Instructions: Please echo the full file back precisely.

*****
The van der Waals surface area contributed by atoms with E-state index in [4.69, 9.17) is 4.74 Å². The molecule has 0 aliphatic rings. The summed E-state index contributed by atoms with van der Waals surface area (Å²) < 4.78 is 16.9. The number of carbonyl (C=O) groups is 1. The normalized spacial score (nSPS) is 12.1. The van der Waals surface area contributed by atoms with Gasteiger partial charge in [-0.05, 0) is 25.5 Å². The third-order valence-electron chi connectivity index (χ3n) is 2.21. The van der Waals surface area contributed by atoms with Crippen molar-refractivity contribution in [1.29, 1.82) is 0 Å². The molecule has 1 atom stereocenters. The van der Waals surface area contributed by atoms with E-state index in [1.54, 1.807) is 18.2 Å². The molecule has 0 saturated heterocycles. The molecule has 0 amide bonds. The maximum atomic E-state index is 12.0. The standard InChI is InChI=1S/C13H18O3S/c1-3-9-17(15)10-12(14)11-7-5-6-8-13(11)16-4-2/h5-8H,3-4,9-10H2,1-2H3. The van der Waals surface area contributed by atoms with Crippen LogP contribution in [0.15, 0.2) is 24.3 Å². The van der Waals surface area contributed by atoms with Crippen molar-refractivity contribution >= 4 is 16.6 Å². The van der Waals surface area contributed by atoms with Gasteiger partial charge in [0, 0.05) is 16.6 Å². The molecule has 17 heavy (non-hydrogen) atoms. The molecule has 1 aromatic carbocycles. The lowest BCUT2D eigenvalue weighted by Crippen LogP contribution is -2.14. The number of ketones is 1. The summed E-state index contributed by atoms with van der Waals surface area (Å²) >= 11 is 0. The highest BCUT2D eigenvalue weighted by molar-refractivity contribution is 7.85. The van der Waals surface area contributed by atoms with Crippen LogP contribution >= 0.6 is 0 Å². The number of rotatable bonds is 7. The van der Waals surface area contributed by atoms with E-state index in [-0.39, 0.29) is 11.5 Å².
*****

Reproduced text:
The van der Waals surface area contributed by atoms with E-state index in [4.69, 9.17) is 4.74 Å². The molecule has 0 aliphatic rings. The summed E-state index contributed by atoms with van der Waals surface area (Å²) < 4.78 is 16.9. The number of carbonyl (C=O) groups is 1. The normalized spacial score (nSPS) is 12.1. The van der Waals surface area contributed by atoms with Gasteiger partial charge in [-0.05, 0) is 25.5 Å². The third-order valence-electron chi connectivity index (χ3n) is 2.21. The van der Waals surface area contributed by atoms with Crippen molar-refractivity contribution in [1.29, 1.82) is 0 Å². The molecule has 1 atom stereocenters. The van der Waals surface area contributed by atoms with E-state index in [1.54, 1.807) is 18.2 Å². The molecule has 0 saturated heterocycles. The molecule has 0 amide bonds. The maximum atomic E-state index is 12.0. The standard InChI is InChI=1S/C13H18O3S/c1-3-9-17(15)10-12(14)11-7-5-6-8-13(11)16-4-2/h5-8H,3-4,9-10H2,1-2H3. The van der Waals surface area contributed by atoms with Crippen LogP contribution in [0.15, 0.2) is 24.3 Å². The van der Waals surface area contributed by atoms with Crippen molar-refractivity contribution >= 4 is 16.6 Å². The van der Waals surface area contributed by atoms with Gasteiger partial charge in [0, 0.05) is 16.6 Å². The molecule has 17 heavy (non-hydrogen) atoms. The molecule has 1 aromatic carbocycles. The lowest BCUT2D eigenvalue weighted by Crippen LogP contribution is -2.14. The number of ketones is 1. The summed E-state index contributed by atoms with van der Waals surface area (Å²) >= 11 is 0. The highest BCUT2D eigenvalue weighted by molar-refractivity contribution is 7.85. The van der Waals surface area contributed by atoms with Crippen LogP contribution >= 0.6 is 0 Å². The number of rotatable bonds is 7. The van der Waals surface area contributed by atoms with E-state index in [-0.39, 0.29) is 11.5 Å².